Why So Particular ?
Peter L. Meney | Added: May 07, 2007 | Category: Theology
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To be described as being particular about things is not always a compliment. In fact it is sometimes used as a polite put down as much as to say, ‘He’s very fussy’, or ‘She’s hard to please’.
This is often the impression given when some Christians, usually Baptists, describe themselves as ‘Strict and Particular’. One can imagine someone new to the phrase wincing slightly at the expression. The picture of an austere old aunt or a disciplinarian teacher might spring to mind. Hair combed, laces tied and sitting quietly. Overly strict and very particular.
Of course the real meaning of the term is quite different and has more to do with the historical development of theology in certain churches. Congregations who practise strict communion place some kind of restriction upon who is allowed to join in church fellowship and participate at the Lord’s Table. Criteria differ from church to church but in essence all true churches ought to be sensitive about who receives the Lord’s supper and thoughtful about who may share in what is, in essence, a remembrance meal for believers in the Lord Jesus Christ.
Similarly, ‘particular’ has a meaning not immediately obvious in current usage. While those who are Particular might often appear ‘hard to please’ when it comes to church matters or theology (and other things too) the real meaning of the word has to do with the death of the Lord Jesus Christ on the cross at Calvary. ‘Particular’ has reference to the nature and extent of the atoning work of Jesus Christ, rather than the fastidiousness of an individual believer.
Recently some professing Christians have sought to redefine the meaning and purpose of the death of Jesus Christ. They have claimed that Jesus’ death on the cross was nothing to do with redemption or atonement, themes which have historically been central to the church’s understanding of the crucifixion. They prefer to talk of Jesus’ death as a sacrificial example or a divine gesture to demonstrate how much God loves us and the lengths to which He is prepared to go to secure our affection in return. Some even say the death of Jesus was an unforeseen mistake, that Jesus did not intend to die and the resurrection allowed God to take a different course and try another approach. It has been disappointing to observe how supposedly evangelical organisations, who ought to have answered these attacks on the atonement promptly and accurately, in the event struggled to produce a coherent response.
The Bible will not permit these interpretations to stand without a proper emphasis upon the redemptive nature of Christ’s death and the atoning power of His shed blood. Passages such as Isaiah 53 speak of Christ’s death being an offering for sin and God’s righteous servant justifying many by bearing their iniquities. This chimes beautifully with New Testament passages such as John 10 where Jesus is described as laying down His life for the sheep, and Acts 20:28 where it is clear that Christ has purchased His church with His own blood. Furthermore, Paul shows the unity of purpose within the Godhead for this great transaction when he states in Romans 8:32 that the Father delivered Christ up for sinners and in Ephesians 5:25 that Christ willingly gave Himself for His people.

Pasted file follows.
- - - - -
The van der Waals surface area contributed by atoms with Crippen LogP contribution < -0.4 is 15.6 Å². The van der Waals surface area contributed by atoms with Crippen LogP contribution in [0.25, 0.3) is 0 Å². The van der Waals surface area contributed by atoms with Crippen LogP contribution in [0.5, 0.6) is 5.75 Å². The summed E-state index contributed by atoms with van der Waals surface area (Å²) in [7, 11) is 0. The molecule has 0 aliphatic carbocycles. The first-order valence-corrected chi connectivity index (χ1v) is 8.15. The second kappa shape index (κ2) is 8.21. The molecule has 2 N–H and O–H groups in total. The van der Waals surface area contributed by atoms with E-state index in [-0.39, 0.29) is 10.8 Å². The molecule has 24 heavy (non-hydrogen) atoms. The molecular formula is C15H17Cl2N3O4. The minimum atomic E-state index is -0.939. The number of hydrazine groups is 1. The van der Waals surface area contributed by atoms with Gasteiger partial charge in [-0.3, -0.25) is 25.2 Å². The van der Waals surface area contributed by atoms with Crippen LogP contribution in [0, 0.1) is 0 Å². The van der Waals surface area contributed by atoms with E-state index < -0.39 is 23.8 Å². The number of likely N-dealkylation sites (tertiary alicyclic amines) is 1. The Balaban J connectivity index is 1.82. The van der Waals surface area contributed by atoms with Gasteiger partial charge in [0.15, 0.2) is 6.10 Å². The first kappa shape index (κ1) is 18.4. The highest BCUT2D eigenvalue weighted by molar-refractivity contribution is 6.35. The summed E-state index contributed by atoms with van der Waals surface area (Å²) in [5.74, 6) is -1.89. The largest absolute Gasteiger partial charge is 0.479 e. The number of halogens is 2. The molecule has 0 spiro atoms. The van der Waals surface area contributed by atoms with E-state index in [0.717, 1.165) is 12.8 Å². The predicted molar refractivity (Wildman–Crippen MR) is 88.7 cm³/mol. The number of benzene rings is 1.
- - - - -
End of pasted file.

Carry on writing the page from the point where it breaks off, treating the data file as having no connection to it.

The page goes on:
The death of the Lord Jesus redeemed or ‘bought back’ His people sold, as they were, into slavery to sin. He paid the price of redemption to God’s justice, and atoned for those whom He redeemed thereby restoring them to peace with the offended God, justifying them by His own perfect righteousness.
And this is where ‘particular’ comes in. The death of the Lord Jesus must be seen as substitutionary if we are to do justice to Biblical language. Christ died for sinners. The Crucifixion was not simply the death of one man, justly or unjustly, at the hands of Roman soldiers 2000 years ago. Christ died as a representative for others, He suffered in their place and instead of them. As both the offeror and the sacrifice offered our Lord gave His life for the sins of others. And God the Father accepted the blood of His Son in payment for the sins of others. Their sins were placed on Christ’s shoulders and God the Father punished God the Son, their Substitute, instead of them. In this way Christ fulfilled all the Old Testament priestly typology of the sacrificial lamb and the offering for sin.
Naming particular people
Who are these ‘others’ for whom Christ died? Did He represent all mankind or was He a substitute only for some? Was His death for all men in general or only for some men in particular? The Bible is not silent on this, as we have seen above. Jesus said, ‘I lay down my life for the sheep’ John 10:15 and later in the same passage distinguishes between those who are His sheep and those who are not. He identifies the sheep, describing them as those who are known of Him, hear His voice, and follow Him (vv. 26-28).
We therefore hold that Christ’s atonement was a definite, substitutionary atonement for specific individuals and was limited in its extent to a certain number of men and women for whom the redemption price of blood was paid. This limited number, variously called God’s sheep, His little ones, the church of God, the chosen, and the elect of God are the ‘particular’ individuals for whom Christ died.
Its not particular if it isn’t definite
Sadly, today there are evangelicals who claim in their confessional standards to believe in particular redemption but who prefer from their pulpits and in their preaching to open up the scope of Christ’s work to include everyone. Some teach that the particularity of grace is not in Christ’s atoning work at all, but in God’s electing purpose. Thus they can say, Christ’s death is sufficient for all, covers all and avails for all while being efficient (or actually saving) only for the elect whom the Father has chosen to save. By this logic, but without scriptural warrant, they can offer Christ to all as a potential Saviour. They can say, ‘Christ died for you in order to save you, if you will only believe.’